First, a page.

Spring Authorization Server Tutorial

In this tutorial, you will learn how to create and configure the new Spring OAuth Authorization Server.

Video Demonstration

To demonstrate how to configure and use the new Spring Authorization Server, I have created a series of step-by-step video lessons. You can access these video lessons by enrolling in my video course called “OAuth 2.0 in Spring Boot applications“.

Spring Authorization Server Dependencies

The Spring Authorization Server project that I will create in this tutorial will be a maven-based Spring Boot project. So the very first step for you will be to create a very basic maven-based Spring Boot project.

Once you have created a new project, open the pom.xml file and add the following dependencies.




Authorization Server Basic Configuration

Now that you have added the necessary maven dependencies, we can do some basic server configuration.

Server port

Open the application.properties file and configure the authorization server port number. You can choose any available port number, but for this demonstration, I will make my authorization server run on port number 8000.


Register OAuth Client

Now that we have configured the server port, we will configure OAuth Client credentials. These credentials will be used by a client application when it authenticates with the Authorization server.

import java.util.UUID;

import org.springframework.context.annotation.Bean;
import org.springframework.context.annotation.Configuration;
import org.springframework.security.oauth2.core.AuthorizationGrantType;
import org.springframework.security.oauth2.core.ClientAuthenticationMethod;
import org.springframework.security.oauth2.core.oidc.OidcScopes;
import org.springframework.security.oauth2.server.authorization.client.InMemoryRegisteredClientRepository;
import org.springframework.security.oauth2.server.authorization.client.RegisteredClient;
import org.springframework.security.oauth2.server.authorization.client.RegisteredClientRepository;

public class AuthorizationServerConfiguration {

    public RegisteredClientRepository registeredClientRepository() {
        RegisteredClient registeredClient = RegisteredClient.withId(UUID.randomUUID().toString())
        return new InMemoryRegisteredClientRepository(registeredClient);

Notice that the method above returns an object of InMemoryRegisteredClientRepository. There is another implementation that supports JDBC. It is called JDBCRegiteredClientRepository, and it supports the save() method so that client details can be persisted. But for this demonstration, I will go with InMemoryRegisteredClientRepository.

  • ClientId and ClientSecret are credentials that the OAuth Client application will use to authenticate with the server. There are two types of OAuth Clients: Public and Confidential. By providing value for ClientSecret, we make this OAuth client a confidential client. If the OAuth Client application is a Javascript application, then no need to configure the Client Secret value. Use PKCE instead.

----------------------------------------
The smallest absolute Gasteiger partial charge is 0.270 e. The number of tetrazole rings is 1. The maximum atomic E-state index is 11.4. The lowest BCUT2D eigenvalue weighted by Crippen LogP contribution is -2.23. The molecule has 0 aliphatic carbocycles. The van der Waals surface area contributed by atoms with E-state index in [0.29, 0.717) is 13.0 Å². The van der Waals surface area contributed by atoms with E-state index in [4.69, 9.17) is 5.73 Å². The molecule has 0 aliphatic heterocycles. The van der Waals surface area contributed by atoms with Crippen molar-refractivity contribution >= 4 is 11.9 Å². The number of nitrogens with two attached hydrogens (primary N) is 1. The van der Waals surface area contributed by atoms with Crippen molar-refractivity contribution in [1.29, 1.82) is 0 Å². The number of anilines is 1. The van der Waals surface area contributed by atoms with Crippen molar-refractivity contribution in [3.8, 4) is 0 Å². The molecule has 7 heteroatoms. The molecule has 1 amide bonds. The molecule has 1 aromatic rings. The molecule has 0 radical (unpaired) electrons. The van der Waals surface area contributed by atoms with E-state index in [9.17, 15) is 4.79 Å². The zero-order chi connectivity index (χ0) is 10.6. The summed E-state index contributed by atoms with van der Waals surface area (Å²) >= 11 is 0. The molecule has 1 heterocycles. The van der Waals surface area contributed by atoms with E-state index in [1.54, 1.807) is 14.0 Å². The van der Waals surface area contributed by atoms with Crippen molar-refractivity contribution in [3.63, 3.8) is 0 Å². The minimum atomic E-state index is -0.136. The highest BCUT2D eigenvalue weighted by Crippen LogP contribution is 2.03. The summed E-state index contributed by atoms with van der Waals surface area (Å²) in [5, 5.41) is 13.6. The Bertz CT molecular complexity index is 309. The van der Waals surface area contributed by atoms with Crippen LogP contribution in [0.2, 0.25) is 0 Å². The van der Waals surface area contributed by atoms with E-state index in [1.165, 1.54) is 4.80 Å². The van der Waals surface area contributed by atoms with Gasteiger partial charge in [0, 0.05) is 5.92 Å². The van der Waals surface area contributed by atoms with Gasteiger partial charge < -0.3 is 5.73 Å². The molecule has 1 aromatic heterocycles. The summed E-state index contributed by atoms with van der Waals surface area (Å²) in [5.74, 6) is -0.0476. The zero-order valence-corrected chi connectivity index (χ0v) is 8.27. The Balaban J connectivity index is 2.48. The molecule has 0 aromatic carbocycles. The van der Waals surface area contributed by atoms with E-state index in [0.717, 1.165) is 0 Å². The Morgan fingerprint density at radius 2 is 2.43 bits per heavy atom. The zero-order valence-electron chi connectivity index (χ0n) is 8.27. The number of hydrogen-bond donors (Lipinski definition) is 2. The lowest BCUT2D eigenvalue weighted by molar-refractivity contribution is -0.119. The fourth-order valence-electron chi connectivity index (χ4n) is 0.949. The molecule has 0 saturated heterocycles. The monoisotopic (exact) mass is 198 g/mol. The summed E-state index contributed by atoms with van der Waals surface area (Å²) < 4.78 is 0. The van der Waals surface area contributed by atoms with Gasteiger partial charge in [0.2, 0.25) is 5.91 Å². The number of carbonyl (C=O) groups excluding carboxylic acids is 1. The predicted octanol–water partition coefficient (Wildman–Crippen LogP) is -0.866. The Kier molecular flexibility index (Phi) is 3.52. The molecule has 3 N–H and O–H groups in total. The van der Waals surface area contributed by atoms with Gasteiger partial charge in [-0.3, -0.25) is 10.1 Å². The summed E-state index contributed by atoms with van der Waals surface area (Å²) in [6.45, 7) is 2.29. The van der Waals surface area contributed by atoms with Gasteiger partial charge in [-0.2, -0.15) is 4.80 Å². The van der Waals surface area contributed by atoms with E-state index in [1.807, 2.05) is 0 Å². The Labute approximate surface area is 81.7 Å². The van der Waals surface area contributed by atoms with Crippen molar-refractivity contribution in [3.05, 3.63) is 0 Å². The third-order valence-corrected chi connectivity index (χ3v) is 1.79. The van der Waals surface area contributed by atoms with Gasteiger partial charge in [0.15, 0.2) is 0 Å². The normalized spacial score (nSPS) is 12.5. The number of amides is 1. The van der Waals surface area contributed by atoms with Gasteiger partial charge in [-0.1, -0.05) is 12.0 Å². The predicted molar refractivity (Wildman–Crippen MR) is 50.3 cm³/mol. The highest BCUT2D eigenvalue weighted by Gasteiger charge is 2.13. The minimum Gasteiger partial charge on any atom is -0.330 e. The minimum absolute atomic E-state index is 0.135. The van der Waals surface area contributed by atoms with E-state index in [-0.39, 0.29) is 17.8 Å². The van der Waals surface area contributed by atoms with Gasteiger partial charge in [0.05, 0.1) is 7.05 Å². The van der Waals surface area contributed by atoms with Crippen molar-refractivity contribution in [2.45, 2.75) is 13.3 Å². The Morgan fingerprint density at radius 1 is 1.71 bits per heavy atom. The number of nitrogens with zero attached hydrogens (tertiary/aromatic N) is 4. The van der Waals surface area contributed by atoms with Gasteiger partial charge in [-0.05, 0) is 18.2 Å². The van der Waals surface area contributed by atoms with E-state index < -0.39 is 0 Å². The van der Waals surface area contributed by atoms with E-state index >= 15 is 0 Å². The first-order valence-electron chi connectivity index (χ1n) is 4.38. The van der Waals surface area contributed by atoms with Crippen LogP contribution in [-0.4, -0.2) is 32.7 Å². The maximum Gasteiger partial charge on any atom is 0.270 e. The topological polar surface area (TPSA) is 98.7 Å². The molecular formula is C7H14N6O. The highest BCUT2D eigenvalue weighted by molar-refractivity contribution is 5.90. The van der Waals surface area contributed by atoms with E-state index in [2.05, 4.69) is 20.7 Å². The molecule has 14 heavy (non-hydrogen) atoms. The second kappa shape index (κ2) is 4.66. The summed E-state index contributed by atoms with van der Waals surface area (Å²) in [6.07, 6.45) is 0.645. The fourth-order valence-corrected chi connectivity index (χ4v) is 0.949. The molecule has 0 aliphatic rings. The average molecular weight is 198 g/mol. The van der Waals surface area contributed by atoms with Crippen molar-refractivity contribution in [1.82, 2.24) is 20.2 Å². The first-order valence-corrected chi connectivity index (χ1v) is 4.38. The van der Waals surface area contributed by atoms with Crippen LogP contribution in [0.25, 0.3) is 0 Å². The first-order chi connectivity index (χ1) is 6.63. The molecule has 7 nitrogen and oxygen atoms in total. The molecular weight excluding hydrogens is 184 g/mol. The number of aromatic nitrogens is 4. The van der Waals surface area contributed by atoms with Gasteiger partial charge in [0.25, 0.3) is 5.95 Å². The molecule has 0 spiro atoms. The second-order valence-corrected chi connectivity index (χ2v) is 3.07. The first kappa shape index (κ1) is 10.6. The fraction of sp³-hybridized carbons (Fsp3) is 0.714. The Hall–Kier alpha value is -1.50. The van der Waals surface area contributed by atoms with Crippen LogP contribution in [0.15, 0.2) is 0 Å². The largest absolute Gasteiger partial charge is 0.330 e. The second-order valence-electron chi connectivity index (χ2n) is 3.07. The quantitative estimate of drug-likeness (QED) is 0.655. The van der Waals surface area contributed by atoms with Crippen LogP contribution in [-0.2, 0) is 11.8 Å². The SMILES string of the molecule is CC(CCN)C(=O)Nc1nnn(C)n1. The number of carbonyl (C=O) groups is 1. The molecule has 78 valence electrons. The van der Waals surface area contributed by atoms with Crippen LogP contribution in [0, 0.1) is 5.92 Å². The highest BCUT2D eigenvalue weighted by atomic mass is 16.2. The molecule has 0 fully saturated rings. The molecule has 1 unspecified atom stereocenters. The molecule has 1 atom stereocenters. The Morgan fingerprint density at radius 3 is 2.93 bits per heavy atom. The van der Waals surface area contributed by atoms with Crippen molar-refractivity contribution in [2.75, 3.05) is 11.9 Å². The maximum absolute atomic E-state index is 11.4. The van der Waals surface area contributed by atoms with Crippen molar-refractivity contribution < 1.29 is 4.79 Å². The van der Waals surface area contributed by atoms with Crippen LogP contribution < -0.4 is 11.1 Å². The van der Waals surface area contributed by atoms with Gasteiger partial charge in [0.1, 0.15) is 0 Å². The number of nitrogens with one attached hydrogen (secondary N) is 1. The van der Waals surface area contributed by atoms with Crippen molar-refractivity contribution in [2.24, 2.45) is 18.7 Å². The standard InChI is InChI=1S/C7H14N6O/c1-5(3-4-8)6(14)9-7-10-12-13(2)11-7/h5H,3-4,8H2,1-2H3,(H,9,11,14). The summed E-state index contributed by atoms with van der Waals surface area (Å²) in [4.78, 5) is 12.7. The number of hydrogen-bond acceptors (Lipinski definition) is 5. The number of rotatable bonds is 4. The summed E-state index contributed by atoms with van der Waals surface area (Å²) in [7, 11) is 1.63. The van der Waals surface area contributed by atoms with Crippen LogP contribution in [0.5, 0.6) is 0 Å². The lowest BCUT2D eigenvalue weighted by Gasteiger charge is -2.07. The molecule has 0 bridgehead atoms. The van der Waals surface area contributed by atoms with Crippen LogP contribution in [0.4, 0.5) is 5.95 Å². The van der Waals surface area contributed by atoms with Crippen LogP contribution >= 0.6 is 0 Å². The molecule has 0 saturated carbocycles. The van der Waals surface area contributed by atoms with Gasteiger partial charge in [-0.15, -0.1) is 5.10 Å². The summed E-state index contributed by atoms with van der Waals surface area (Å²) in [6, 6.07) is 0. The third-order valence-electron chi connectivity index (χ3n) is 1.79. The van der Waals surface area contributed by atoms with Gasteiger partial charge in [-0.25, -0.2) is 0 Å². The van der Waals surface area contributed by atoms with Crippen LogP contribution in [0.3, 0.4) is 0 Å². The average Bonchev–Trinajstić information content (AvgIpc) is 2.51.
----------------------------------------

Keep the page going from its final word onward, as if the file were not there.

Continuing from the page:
• Client Authentication Method – is set to ClientAuthenticationMethod.CLIENT_SECRET_BASIC. There are different values of Client Authentication methods. The CLIENT_SECRET_BASIC is regular basic authentication using ClientID and Client Secret. When we use this type of authentication, the ClientID and Client Secret will be included in the HTTP request. The Client Secret and ClientID are concatenated into a single string, which is then base64 encoded. If the ClientId and the Client Secret values are submitted in the body of the HTTP Post request, then use CLIENT_SECRET_POST as the client authentication method.
  • Authorization Grant Type is set to AuthorizationGrantType.AUTHORIZATION_CODE. This is because, for this demonstration, I use the Authorization Code grant type. You can enable more than one authorization flow. For example, in the above configuration, I also enable the AuthorizationGrantType.REFRESH_TOKEN.Apparently, not all authorization grant types will be supported by the new Spring Authorization Server. On the official Spring Authorization project page, it is mentioned that the Spring team is focused on delivering Authorization Server that supports the newer, Oauth 2.1 version. The Oauth 2.1 version supports fewer authorization grant types than Oauth version 2.0. For example, the Password grant and the Implicit grant are omitted in Oauth version 2.1. So the implementation of these grant types might not be fully supported.
  • redirectUri – The two redirect URIs that I configure above participate in the redirect-base authorization flow. Once the user successfully authenticates with authorization server, the authorization code will be attached to The 8080 is the port number on which the OAuth Client application is running. If your client application is a Spring Boot Web application, then port number 8080 is the port number on which your Client application is running. The users-client-oidc is a name of the client. We will configure it a bit later when working with the web client application.